Negotiations leading to conclusion of a nuclear weapons convention could focus initially on such steps as the establishment of a registry of nuclear weapons and nuclear weapons usable material, placing all nuclear weapons usable material under international control, taking all nuclear forces off alert and removing warheads from delivery vehicles, ending production of nuclear warheads and their components, and reducing stockpiles.
How Would a Nuclear Weapons Convention Work?
Recently, at the request of Costa Rica, the United Nations circulated a Model Nuclear Weapons Convention (MNWC or model NWC, UN doc A/C.1/52/7) as a discussion draft. The model, drafted by an international team of lawyers, scientists and disarmament experts, offers a plan for the prohibition and elimination of nuclear weapons in a series of graduated verifiable steps.
The purposes of the model NWC include demonstrating the feasibility of the elimination of nuclear weapons and encouraging governments to enter into nuclear disarmament negotiations.
The MNWC assumes a political climate ready for the elimination of nuclear weapons, an assumption which requires some suspension of disbelief. Security policies based on the threat of mass destruction are deemed necessary for the foreseeable future by Nuclear Weapons States (NWS) and some allies. However, engaging in the process of designing a Nuclear Weapons Convention is useful in a number of ways: (1) It can help identify policies that are inconsistent with the goal of nuclear disarmament; (2) It can help overcome some of the barriers that make nuclear abolition appear utopian; and (3) It can help prepare us for the day when the political will to begin negotiations emerges.
We encourage all delegations to study and discuss the MNWC, whether informally or in the context of an intersessional working group of the NPT. The drafters welcome responses. In the past year there has been considerable feedback on the political and technical questions that must be resolved for verifiable and coordinated large-scale nuclear disarmament to begin. Areas that present the greatest uncertainty about developing a regime for elimination of nuclear weapons, the open questions and critical issues, include the following:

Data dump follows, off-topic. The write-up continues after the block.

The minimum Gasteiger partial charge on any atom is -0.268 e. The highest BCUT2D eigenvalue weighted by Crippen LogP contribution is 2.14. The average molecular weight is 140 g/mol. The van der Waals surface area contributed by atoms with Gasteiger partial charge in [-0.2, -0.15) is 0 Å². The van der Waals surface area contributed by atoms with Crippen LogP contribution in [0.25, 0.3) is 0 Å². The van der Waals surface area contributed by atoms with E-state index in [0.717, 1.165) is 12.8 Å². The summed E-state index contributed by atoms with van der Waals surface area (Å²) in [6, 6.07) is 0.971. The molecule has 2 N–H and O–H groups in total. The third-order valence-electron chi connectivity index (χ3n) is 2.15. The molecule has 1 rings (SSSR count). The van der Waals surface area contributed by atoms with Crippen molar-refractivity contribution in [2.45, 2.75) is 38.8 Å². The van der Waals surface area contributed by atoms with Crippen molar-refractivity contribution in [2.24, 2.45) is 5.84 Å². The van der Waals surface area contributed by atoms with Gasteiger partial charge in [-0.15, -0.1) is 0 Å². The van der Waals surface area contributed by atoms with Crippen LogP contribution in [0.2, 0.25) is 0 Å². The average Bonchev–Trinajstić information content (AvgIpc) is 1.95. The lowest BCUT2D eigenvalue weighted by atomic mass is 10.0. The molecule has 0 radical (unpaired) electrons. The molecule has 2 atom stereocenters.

- Will the elimination of nuclear weapons mean a different international security system? Yes. Some governments still consider the threat of nuclear weapons to be a vital component of their security. This posture will have to change before they agree to eliminate these weapons, and this change will help create a different security system, with greater reliance on non-violent conflict resolution, demilitarization and international law. Existing international security mechanisms may be strengthened and new ones created in the process, but these are not necessary prerequisites to implementation of a plan for the elimination of nuclear weapons. The NWC should not try to prescribe the elements of an alternative security system. Rather, as it evolves, the NWC should seek to incorporate and reinforce developments towards demilitarization and less reliance on force as a method of international conflict resolution. Enforcement is a particularly difficult issue in this context, as the NWS are also the permanent members of the Security Council. An alternative security system must address the meaning and extent of the right of self-defense.